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Technical update on transcatheter valve-in-valve therapy: 5 devices, 4 anatomic positions
Lenard Conradi, Miriam Silaschi, Moritz Seiffert, Edith Lubos, Stefan Blankenberg, Hermann Reichenspurner, Ulrich Schäfer, Hendrik Treede.
University Heart Center Hamburg, Hamburg, Germany.

OBJECTIVE: Transcatheter valve-in-valve implantation (ViV) is emerging as a novel option for treatment of deteriorated bioprostheses. We report our cumulative experience using five different types of transcatheter heart valves (THV) in all four anatomic positions with an emphasis on technical considerations.
METHODS: 60 consecutive patients (74.4±13.6 years, 53.3% male (32/60), logEuroSCORE I 27.9±19.9%, STS Score 9.2±7.6%) receiving ViV procedures from 2008 through 2014 at our center were included for analysis. Data were prospectively gathered and retrospectively analyzed.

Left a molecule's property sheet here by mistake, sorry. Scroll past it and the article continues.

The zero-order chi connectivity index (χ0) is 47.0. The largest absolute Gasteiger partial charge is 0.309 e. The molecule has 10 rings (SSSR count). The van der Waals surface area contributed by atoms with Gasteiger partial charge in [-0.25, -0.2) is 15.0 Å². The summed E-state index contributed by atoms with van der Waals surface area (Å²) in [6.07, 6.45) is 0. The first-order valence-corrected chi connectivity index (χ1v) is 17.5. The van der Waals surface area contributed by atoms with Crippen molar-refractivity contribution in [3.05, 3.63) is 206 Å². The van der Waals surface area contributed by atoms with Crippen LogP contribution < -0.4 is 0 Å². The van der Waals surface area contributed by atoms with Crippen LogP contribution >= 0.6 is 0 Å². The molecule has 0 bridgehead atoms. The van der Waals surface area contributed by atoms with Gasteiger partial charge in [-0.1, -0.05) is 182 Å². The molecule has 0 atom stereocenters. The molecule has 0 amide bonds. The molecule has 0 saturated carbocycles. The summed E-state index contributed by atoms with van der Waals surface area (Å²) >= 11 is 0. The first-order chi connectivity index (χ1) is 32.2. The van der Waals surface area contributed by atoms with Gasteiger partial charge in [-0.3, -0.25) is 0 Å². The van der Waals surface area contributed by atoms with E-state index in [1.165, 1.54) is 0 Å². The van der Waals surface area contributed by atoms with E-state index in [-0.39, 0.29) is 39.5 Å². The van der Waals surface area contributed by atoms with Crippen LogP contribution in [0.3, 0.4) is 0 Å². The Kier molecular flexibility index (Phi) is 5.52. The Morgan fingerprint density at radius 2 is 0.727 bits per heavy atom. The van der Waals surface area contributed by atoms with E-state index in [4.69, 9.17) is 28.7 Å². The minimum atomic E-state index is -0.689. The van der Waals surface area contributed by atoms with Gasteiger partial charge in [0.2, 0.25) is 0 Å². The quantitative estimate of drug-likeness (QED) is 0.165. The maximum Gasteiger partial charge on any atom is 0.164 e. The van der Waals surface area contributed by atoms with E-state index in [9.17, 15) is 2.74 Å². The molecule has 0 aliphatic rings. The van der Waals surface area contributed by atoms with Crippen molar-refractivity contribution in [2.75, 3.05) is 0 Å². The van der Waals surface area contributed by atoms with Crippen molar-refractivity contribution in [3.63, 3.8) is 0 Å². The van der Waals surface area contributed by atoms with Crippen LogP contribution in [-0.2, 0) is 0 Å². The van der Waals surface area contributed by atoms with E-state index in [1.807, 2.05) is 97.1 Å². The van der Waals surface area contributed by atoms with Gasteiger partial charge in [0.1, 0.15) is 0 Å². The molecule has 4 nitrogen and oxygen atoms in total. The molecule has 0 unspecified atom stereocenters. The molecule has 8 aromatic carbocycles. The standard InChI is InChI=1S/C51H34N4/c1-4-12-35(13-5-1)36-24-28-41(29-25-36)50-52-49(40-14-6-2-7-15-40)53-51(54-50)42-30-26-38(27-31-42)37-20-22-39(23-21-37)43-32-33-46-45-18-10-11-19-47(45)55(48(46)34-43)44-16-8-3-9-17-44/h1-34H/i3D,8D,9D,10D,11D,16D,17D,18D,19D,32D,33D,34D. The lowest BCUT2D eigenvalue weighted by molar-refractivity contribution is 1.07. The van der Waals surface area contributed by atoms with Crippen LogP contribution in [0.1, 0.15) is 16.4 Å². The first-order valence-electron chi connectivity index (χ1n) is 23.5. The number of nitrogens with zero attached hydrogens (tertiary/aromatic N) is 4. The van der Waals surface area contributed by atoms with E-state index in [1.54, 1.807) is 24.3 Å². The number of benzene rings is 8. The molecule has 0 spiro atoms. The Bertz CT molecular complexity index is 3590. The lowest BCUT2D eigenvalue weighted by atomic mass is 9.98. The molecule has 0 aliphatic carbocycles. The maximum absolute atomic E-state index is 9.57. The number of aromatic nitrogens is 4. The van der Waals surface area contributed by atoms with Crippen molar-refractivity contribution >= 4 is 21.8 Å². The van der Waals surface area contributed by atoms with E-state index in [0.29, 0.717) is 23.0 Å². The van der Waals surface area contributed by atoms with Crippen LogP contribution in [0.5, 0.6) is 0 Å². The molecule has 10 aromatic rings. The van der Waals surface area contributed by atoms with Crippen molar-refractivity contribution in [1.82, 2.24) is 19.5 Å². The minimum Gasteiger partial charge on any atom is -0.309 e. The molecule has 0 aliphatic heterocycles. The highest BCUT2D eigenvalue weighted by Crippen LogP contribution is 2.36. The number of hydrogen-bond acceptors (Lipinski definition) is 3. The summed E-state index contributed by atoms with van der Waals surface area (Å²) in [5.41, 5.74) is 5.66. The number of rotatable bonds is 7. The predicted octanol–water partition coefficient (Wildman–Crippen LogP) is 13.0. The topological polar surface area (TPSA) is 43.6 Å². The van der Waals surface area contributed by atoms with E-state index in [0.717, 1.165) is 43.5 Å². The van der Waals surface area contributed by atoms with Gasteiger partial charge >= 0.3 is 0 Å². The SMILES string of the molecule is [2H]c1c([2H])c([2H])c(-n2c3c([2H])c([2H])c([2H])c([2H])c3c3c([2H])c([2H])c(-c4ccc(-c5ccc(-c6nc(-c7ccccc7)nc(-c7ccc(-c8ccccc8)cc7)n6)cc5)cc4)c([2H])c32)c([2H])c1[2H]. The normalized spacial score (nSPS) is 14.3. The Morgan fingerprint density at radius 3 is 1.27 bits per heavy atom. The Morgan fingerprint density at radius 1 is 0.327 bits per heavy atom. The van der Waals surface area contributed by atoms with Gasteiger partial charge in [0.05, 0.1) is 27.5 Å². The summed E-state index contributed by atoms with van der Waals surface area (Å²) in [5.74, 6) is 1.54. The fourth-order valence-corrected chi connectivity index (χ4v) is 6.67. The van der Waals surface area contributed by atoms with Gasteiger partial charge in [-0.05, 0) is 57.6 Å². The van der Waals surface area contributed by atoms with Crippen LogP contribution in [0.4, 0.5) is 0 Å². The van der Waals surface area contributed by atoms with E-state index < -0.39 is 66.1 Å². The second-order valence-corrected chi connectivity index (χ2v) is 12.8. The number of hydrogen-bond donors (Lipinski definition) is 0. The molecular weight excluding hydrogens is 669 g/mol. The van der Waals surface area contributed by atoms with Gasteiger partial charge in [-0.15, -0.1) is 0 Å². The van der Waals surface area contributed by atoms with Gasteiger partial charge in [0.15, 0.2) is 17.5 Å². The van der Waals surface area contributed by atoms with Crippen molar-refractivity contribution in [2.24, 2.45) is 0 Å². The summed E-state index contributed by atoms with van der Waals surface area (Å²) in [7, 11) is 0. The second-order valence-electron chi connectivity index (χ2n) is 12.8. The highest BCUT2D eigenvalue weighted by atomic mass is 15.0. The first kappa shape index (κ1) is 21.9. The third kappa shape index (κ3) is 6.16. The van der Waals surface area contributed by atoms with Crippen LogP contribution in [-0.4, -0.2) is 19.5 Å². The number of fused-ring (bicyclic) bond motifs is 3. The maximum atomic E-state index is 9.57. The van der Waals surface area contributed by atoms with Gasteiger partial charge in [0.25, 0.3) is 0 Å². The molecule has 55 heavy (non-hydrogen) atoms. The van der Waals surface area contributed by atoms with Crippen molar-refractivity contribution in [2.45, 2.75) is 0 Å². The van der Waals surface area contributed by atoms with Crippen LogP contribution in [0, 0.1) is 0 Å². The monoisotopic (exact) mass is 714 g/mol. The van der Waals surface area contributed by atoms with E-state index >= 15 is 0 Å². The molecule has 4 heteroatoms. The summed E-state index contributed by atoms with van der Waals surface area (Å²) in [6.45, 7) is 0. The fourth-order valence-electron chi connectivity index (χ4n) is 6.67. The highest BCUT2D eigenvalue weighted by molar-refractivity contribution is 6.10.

RESULTS: ViV implantation was performed in aortic (n=42), mitral (n=14), tricuspid (n=2) and pulmonary (n=2) positions. THV used were Edwards Sapien / Sapien XT / Sapien 3 (n=36), Medtronic CoreValve / CoreValve Evolut (n=18), St. Jude Portico (n=2), JenaValve (n=2) and Medtronic Engager (n=2). Mean interval from index procedure to ViV was 8.7±5.5 years. Access was transapical in 60.0% (n=36) and endovascular in 40% (n=24). ViV was successful in 96.7% (58/60), in two cases of aortic ViV distal embolization of THV required implantation of a sequential valve. Overall all-cause 30-day mortality was 8.3% (5/60) and it was 4.8% (2/42) in the aortic position. No periprocedural strokes were observed. Paravalvular leakage was ≤ grade I in all cases. After aortic ViV, resultant gradients were max/mean 34.2±11.6 / 17.9±6.6 mmHg and effective orifice area (EOA) was 1.4±0.3 cm2. Corresponding values after mitral ViV were gradient max/mean 16.5±6.0 / 7.0±3.4 mmHg and EOA 2.1±0.5 cm2.
CONCLUSIONS: ViV can be performed in all anatomic positions with acceptable hemodynamic and clinical outcome in this high-risk patient population. Different types of THV are needed to provide optimal care. Meticulous planning, considering aortic root anatomy as well as technical specifications of deteriorated surgical valves is mandatory. In the light of increasing use of surgical bioprostheses, growing importance of ViV can be anticipated for the future.


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